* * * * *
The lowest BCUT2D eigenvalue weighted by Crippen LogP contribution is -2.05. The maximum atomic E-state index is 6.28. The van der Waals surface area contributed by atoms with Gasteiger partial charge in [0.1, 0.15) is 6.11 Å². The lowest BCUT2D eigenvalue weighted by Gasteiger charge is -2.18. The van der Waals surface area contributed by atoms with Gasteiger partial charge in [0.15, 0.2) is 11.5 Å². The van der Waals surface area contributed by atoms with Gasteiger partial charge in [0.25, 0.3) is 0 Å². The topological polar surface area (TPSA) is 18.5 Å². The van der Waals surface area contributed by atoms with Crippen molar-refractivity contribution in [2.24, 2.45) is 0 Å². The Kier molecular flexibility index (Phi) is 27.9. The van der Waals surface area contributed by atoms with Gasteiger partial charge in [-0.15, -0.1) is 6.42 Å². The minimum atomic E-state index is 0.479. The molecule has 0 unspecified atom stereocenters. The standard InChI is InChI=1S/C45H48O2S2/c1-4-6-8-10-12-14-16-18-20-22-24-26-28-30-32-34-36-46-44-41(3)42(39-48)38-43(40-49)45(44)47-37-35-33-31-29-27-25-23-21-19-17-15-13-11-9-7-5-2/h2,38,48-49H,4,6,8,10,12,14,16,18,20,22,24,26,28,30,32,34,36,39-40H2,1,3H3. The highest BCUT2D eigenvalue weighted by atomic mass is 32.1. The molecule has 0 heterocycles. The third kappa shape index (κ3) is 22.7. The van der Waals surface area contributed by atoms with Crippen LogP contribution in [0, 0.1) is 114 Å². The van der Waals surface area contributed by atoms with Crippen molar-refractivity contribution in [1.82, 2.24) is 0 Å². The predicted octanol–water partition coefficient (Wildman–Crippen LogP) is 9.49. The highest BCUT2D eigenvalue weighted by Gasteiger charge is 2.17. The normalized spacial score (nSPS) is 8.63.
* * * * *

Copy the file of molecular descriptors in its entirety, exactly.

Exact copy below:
The lowest BCUT2D eigenvalue weighted by Crippen LogP contribution is -2.05. The maximum atomic E-state index is 6.28. The van der Waals surface area contributed by atoms with Gasteiger partial charge in [0.1, 0.15) is 6.11 Å². The lowest BCUT2D eigenvalue weighted by Gasteiger charge is -2.18. The van der Waals surface area contributed by atoms with Gasteiger partial charge in [0.15, 0.2) is 11.5 Å². The van der Waals surface area contributed by atoms with Gasteiger partial charge in [0.25, 0.3) is 0 Å². The topological polar surface area (TPSA) is 18.5 Å². The van der Waals surface area contributed by atoms with Crippen molar-refractivity contribution in [2.24, 2.45) is 0 Å². The Kier molecular flexibility index (Phi) is 27.9. The van der Waals surface area contributed by atoms with Gasteiger partial charge in [-0.15, -0.1) is 6.42 Å². The minimum atomic E-state index is 0.479. The molecule has 0 unspecified atom stereocenters. The standard InChI is InChI=1S/C45H48O2S2/c1-4-6-8-10-12-14-16-18-20-22-24-26-28-30-32-34-36-46-44-41(3)42(39-48)38-43(40-49)45(44)47-37-35-33-31-29-27-25-23-21-19-17-15-13-11-9-7-5-2/h2,38,48-49H,4,6,8,10,12,14,16,18,20,22,24,26,28,30,32,34,36,39-40H2,1,3H3. The highest BCUT2D eigenvalue weighted by atomic mass is 32.1. The molecule has 0 heterocycles. The third kappa shape index (κ3) is 22.7. The van der Waals surface area contributed by atoms with Crippen LogP contribution in [0, 0.1) is 114 Å². The van der Waals surface area contributed by atoms with Crippen molar-refractivity contribution in [1.82, 2.24) is 0 Å². The predicted octanol–water partition coefficient (Wildman–Crippen LogP) is 9.49. The highest BCUT2D eigenvalue weighted by Gasteiger charge is 2.17. The normalized spacial score (nSPS) is 8.63.